1. 1
    Your price

    Kinmont Willie

    Please choose a price: $ USD ($1.00 or more)

    Please pay at least $1.00

    Out of stock

Kinmont Willie 

Traditional, arr. Calhoun, recorded on Telfer's Cows. 
Child#186   Tune: Bold Archer 

From an actual jailbreak of April 13, 1596. Sir Walter Scott collected and rewrote this (or may have written the entire thing; Buccleuch was his direct ancestor). I've reworked his version, condensing 46 verses to 33. It's a prototype of the Hollywood Western, complete with the bad guy getting his, to our expected delight, and some prime male bonding. 

"Haribee" was Carlisle's place of execution; Willie Armstrong, of Kinmont, a notorious thief. The term "outlaw" used to indicate a criminal who was no longer under the protection of the state. You could murder such a person without legal consequences. The same did not apply to in-laws. 

O haven't ye heard of the keen Lord Scroope? 
And of his man, the false Sakelde? 
How they have taken bold Kinmont Willie 
Just as a day of truce was held? 

Behind his back, his hands were bound 
Beneath his steed, his legs they tied 
They guarded him, ten mounted men, 
To bring him to the English side. 

They led him through the Liddell ford 
They led him through the Carlisle sands; 
They led him in to Carlisle castle 
To be at the keen Lord Scroope's commands. 

"My hands are tied, but my tongue is free 
and who will dare this deed avow? 
or answer by the border law? 
Or answer to the bold Buccleuch?" 

"Now hold thy tongue, thou rank robber, 
There's never a Scot shall set ye free 
When next ye cross my castle gate 
Ye'll go to hang on Haribee" 

Now word is gone to the bold Buccleuch 
The keeper on the Scottish side 
How they have taken bold Kinmont Willie 
Against the truce of border tide 

He slammed the table with his hand 
He made the red wine spring on high 
"I'll be avenged on Lord Scroope 
Kinmont Willie shall go free" 

He gathered forty marchmen bold 
All kinsmen to the bold Buccleuch 
With spur at heel, with plate on shoulder, 
Gloves of green, and feathers blue 

There were five and five before them all 
With hunting horns and bugles bright 
And five and five came with Buccleuch 
Like Warden's men, arrayed for fight 

And five and five like a mason's gang 
That carried ladders long and high 
And five and five were outlawed men 
And so they reached the Woodhouselee. 

And as we crossed the bateable land 
When to the English side we held 
The first of men that we should meet 
Who should it be but the false Sakelde? 

"Where are ye bound, ye hunters keen?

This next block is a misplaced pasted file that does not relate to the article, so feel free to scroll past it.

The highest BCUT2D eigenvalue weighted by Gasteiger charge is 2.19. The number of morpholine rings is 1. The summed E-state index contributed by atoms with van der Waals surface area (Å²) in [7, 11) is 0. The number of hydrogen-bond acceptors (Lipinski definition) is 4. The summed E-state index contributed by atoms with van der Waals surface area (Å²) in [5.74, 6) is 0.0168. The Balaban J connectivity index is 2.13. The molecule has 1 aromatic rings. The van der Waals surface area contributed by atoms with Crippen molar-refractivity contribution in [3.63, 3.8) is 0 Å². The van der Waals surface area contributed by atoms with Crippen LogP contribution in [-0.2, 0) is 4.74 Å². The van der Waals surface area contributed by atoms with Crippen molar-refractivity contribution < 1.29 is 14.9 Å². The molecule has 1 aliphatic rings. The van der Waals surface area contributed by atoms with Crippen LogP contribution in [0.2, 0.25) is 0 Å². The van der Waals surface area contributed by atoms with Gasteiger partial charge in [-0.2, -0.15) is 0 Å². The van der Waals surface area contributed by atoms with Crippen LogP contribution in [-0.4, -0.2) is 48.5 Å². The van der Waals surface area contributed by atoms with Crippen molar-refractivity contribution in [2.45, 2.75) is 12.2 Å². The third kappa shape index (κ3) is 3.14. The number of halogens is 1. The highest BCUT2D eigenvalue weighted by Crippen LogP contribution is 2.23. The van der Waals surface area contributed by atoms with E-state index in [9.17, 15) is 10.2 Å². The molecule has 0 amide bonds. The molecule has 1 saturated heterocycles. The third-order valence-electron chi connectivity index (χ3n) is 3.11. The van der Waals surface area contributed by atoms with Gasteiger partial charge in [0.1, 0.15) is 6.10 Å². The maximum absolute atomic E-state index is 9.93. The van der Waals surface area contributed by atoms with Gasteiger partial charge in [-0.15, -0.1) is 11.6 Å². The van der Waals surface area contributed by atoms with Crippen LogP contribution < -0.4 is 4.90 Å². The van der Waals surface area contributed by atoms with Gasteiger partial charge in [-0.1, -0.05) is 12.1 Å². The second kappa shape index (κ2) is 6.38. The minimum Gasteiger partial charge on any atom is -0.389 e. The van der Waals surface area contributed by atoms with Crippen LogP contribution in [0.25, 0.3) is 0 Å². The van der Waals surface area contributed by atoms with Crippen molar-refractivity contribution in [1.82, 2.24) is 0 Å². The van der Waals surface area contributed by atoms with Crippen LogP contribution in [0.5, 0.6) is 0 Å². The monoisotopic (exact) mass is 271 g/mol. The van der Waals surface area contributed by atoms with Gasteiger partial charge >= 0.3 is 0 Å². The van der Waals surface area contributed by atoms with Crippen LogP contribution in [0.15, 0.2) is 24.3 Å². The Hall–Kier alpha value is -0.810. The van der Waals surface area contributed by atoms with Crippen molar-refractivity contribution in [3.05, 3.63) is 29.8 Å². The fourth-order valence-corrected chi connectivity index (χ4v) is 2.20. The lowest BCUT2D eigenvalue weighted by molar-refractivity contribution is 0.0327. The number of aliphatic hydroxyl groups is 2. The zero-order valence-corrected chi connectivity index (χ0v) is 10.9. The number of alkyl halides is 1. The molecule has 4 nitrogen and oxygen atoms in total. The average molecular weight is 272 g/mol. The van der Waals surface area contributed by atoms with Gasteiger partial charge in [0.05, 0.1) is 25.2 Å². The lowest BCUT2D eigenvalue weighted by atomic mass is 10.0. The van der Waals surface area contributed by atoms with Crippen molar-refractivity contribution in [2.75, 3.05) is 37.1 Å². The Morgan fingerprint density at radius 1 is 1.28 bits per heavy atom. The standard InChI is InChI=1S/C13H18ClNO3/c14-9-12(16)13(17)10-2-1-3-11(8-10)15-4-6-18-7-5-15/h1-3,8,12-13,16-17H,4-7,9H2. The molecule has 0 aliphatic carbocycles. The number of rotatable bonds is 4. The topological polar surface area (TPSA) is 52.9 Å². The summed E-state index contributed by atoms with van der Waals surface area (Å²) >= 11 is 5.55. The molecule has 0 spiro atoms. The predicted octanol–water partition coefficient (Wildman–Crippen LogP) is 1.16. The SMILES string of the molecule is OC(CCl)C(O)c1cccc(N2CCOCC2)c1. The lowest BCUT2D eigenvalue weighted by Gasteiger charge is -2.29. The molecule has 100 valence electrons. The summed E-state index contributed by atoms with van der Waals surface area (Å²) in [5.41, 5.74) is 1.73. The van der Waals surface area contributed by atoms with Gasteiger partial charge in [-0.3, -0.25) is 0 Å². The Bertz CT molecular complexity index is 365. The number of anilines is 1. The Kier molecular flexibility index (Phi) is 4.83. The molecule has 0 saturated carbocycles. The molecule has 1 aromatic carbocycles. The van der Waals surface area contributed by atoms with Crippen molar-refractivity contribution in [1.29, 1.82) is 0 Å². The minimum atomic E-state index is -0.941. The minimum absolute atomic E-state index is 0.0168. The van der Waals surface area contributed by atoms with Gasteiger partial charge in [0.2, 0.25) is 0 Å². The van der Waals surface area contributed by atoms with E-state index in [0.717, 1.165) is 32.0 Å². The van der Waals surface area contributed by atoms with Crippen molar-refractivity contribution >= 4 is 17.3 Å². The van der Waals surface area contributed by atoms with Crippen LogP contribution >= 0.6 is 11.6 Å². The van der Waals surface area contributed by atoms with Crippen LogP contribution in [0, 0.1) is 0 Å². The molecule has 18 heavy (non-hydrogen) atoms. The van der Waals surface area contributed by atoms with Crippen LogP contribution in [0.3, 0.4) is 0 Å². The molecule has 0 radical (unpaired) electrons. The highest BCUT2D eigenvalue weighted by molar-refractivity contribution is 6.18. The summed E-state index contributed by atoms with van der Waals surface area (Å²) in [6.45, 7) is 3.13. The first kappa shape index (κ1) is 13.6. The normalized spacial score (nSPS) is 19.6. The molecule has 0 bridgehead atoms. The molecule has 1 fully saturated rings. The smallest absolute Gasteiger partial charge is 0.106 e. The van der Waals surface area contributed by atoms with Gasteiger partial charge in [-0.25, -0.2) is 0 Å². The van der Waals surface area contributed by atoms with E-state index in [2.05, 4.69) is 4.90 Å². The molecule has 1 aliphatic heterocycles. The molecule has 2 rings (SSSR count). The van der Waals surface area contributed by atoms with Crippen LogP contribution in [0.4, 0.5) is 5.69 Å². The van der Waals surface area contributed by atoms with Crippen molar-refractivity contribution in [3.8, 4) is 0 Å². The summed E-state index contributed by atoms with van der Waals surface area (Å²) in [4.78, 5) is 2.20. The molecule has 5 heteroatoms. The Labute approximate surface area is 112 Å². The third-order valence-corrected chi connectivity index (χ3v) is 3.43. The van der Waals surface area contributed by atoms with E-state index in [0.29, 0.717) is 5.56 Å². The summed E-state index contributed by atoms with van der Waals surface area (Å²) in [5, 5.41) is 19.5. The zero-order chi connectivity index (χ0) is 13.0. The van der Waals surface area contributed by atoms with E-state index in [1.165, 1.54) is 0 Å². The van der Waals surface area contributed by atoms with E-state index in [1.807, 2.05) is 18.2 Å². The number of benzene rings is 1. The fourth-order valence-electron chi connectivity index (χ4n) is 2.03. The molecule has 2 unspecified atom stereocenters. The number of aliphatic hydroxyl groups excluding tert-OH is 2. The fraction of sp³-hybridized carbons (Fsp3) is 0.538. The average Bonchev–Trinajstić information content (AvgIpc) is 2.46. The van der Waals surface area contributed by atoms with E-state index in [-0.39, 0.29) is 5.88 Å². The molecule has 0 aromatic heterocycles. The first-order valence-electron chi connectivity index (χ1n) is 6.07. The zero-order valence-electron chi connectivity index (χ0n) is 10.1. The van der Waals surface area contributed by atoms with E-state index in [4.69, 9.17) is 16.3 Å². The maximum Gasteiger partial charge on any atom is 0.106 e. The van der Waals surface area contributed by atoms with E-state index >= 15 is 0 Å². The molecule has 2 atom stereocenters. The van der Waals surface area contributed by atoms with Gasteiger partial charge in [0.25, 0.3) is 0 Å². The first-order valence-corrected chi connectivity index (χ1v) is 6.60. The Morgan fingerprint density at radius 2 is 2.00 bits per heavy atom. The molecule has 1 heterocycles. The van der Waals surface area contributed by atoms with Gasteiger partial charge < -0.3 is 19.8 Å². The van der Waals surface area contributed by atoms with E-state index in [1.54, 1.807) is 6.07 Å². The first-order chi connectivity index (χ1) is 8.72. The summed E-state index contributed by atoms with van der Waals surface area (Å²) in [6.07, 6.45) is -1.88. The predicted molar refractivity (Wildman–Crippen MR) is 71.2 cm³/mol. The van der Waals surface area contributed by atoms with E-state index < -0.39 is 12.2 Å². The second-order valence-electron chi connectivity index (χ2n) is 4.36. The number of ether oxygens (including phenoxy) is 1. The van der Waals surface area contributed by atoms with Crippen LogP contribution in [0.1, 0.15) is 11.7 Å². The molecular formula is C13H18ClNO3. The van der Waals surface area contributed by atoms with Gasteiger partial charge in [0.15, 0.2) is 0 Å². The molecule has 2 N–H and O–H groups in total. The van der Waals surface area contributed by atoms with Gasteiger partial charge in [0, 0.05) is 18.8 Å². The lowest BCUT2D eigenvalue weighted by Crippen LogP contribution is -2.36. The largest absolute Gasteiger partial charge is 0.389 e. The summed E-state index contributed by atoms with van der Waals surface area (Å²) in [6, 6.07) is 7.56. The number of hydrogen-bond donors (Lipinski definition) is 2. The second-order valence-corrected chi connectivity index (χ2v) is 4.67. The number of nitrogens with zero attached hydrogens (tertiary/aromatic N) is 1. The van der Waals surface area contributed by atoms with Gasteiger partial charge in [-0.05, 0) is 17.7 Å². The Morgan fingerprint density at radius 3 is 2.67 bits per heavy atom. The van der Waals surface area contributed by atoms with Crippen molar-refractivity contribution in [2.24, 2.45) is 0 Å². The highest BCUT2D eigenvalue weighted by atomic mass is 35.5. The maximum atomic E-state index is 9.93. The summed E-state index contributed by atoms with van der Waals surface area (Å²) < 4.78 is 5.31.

Cried out Sakelde, "come tell to me" 
"We go to hunt an English stag 
That's trespassed on the Scots country" 

"Where are ye bound, ye marshal-men?" 
Then cried Sakelde, "come tell me true!" 
"We go to catch a rank robber 
That's broken faith with the bold Buccleuch." 

"Where are ye bound, ye mason lads 
With all your ladders, long and high?" 
"We go to rob a raven's nest 
That sits not far from Woodhouselee. 

"Where are ye bound, ye rough outlaws" 
Cried out Sakelde, "come tell me true" 
Now Dickie of Dryhope led that band 
Though he'd had never a day at school. 

"Why trespass ye on the English side? 
Ye rank and rough-shod outlaw, stand!" 
The never a word had Dickie to say 
But through Sakelde he thrust his lance 

Then on we held for Carlisle town 
at Stony Bank the Eden we crossed 
The river racing in full flood, 
But not one horse or man was lost 

And when we reached the other side 
The wind was rising loud and high 
Buccleuch said to leave our steeds 
For fear that they should stamp and neigh. 

And when we left the Stony Bank 
The wind was rising to a squall 
In frost and wet, and fire and sleet 
we came beneath the castle wall 

We crept along, we held our breath 
We set the ladders against the wall 
And ready was Buccleuch himself 
To mount the first before us all 

He took the watchman by the throat 
Upon the roof he tied him down 
"were there not peace between our lands 
I would have flung ye to the ground." 

Then speedily we went to work 
And raised the slogan one and all 
And cut a hole though a sheet of lead 
And climbed down in the castle hall 

Then locks and bolts and chains we broke 
We made the bars bang merrily 
Until we came to the inner prison 
Where they had fettered Kinmont Willie. 

And when we came to the prison cell 
Where Will of Kinmont he did lie 
"O sleep or wake ye, Kinmont Willie 
Upon the day that you're to die?" 

"O I sleep soft, and I wake oft 
It's long since sleep was fled from me 
Give my service back to my wife and sons 
And all good souls that ask for me" 

Then Red Rowan broke the door, 
The starkest man in Teviotdale 
He drew his chains out from the stone 
And carried Willie from the jail. 

"Now sound out bugles," cried Buccleuch 
"To signal the lads that Willie is free" 
And when Scroope heard their bugles blow, 
He cried, "Who sounds this reveille?" 

"Farewell, farewell, my good Lord Scroope 
"My thanks for the lodging," Willie he cried 
"I'll settle up the bill with you 
When next we meet on the border side" 

Then shoulder high, with shout and cry 
We bore him down the ladder long 
And very stride Red Rowan took 
Made Willle's heavy irons clang 

We scarce had reached our steeds again 
When Carlisle's bells rang out for troops 
A thousand men by horse and foot 
Came along with the keen Lord Scroope. 

Buccleuch turned to Eden Water, 
And he plunged in with all his band 
The river raced from bank to brim 
And still we swam to fair Scotland 

Lord Scroope cried, "he is a devil from hell 
Or his mother's a witch, as you can see, 
I wouldn't have ridden that white water 
For all the gold in Christendie"